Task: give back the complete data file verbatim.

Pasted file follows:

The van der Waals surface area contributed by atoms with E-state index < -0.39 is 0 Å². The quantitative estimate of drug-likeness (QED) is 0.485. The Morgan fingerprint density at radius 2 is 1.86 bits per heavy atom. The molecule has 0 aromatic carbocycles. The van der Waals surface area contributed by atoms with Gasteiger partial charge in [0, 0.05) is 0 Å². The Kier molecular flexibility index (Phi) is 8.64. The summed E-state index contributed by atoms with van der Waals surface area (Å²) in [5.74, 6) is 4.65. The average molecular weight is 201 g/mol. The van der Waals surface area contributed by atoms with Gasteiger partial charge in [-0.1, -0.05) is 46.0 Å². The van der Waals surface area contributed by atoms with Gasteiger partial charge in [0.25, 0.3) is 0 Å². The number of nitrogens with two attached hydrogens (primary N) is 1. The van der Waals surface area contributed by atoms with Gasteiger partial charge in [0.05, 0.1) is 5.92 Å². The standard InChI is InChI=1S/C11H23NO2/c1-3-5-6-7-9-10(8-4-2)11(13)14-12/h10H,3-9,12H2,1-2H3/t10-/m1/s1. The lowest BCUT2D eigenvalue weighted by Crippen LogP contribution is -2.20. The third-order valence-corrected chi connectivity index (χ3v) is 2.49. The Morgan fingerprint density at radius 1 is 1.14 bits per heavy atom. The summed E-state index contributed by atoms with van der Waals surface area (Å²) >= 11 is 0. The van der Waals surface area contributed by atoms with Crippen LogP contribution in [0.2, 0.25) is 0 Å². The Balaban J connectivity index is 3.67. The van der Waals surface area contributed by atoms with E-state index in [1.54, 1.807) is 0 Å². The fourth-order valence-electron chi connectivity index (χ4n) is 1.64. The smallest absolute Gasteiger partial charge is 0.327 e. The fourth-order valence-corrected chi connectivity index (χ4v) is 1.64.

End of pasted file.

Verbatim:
The van der Waals surface area contributed by atoms with E-state index < -0.39 is 0 Å². The quantitative estimate of drug-likeness (QED) is 0.485. The Morgan fingerprint density at radius 2 is 1.86 bits per heavy atom. The molecule has 0 aromatic carbocycles. The van der Waals surface area contributed by atoms with Gasteiger partial charge in [0, 0.05) is 0 Å². The Kier molecular flexibility index (Phi) is 8.64. The summed E-state index contributed by atoms with van der Waals surface area (Å²) in [5.74, 6) is 4.65. The average molecular weight is 201 g/mol. The van der Waals surface area contributed by atoms with Gasteiger partial charge in [-0.1, -0.05) is 46.0 Å². The van der Waals surface area contributed by atoms with Gasteiger partial charge in [0.25, 0.3) is 0 Å². The number of nitrogens with two attached hydrogens (primary N) is 1. The van der Waals surface area contributed by atoms with Gasteiger partial charge in [0.05, 0.1) is 5.92 Å². The standard InChI is InChI=1S/C11H23NO2/c1-3-5-6-7-9-10(8-4-2)11(13)14-12/h10H,3-9,12H2,1-2H3/t10-/m1/s1. The lowest BCUT2D eigenvalue weighted by Crippen LogP contribution is -2.20. The third-order valence-corrected chi connectivity index (χ3v) is 2.49. The Morgan fingerprint density at radius 1 is 1.14 bits per heavy atom. The summed E-state index contributed by atoms with van der Waals surface area (Å²) >= 11 is 0. The van der Waals surface area contributed by atoms with Crippen LogP contribution in [0.2, 0.25) is 0 Å². The Balaban J connectivity index is 3.67. The van der Waals surface area contributed by atoms with E-state index in [1.54, 1.807) is 0 Å². The fourth-order valence-electron chi connectivity index (χ4n) is 1.64. The smallest absolute Gasteiger partial charge is 0.327 e. The fourth-order valence-corrected chi connectivity index (χ4v) is 1.64.